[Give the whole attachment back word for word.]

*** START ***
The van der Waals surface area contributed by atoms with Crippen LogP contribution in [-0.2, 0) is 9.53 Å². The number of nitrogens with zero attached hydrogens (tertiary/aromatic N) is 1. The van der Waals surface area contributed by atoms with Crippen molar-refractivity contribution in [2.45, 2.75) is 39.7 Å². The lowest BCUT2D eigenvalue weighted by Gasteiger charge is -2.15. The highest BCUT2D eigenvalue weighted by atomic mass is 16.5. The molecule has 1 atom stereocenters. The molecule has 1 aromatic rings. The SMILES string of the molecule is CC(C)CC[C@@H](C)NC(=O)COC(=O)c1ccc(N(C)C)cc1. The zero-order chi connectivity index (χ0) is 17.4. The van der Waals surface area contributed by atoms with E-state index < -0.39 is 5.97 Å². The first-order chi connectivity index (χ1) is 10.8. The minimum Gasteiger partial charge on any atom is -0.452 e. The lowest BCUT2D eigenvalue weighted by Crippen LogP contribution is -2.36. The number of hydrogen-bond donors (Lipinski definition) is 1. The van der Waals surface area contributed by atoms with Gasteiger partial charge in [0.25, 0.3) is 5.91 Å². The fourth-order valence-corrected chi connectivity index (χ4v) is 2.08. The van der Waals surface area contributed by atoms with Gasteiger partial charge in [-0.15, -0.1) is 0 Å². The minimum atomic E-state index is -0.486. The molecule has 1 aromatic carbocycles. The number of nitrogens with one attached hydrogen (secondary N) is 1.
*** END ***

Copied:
The van der Waals surface area contributed by atoms with Crippen LogP contribution in [-0.2, 0) is 9.53 Å². The number of nitrogens with zero attached hydrogens (tertiary/aromatic N) is 1. The van der Waals surface area contributed by atoms with Crippen molar-refractivity contribution in [2.45, 2.75) is 39.7 Å². The lowest BCUT2D eigenvalue weighted by Gasteiger charge is -2.15. The highest BCUT2D eigenvalue weighted by atomic mass is 16.5. The molecule has 1 atom stereocenters. The molecule has 1 aromatic rings. The SMILES string of the molecule is CC(C)CC[C@@H](C)NC(=O)COC(=O)c1ccc(N(C)C)cc1. The zero-order chi connectivity index (χ0) is 17.4. The van der Waals surface area contributed by atoms with E-state index < -0.39 is 5.97 Å². The first-order chi connectivity index (χ1) is 10.8. The minimum Gasteiger partial charge on any atom is -0.452 e. The lowest BCUT2D eigenvalue weighted by Crippen LogP contribution is -2.36. The number of hydrogen-bond donors (Lipinski definition) is 1. The van der Waals surface area contributed by atoms with Gasteiger partial charge in [0.25, 0.3) is 5.91 Å². The fourth-order valence-corrected chi connectivity index (χ4v) is 2.08. The van der Waals surface area contributed by atoms with Gasteiger partial charge in [-0.15, -0.1) is 0 Å². The minimum atomic E-state index is -0.486. The molecule has 1 aromatic carbocycles. The number of nitrogens with one attached hydrogen (secondary N) is 1.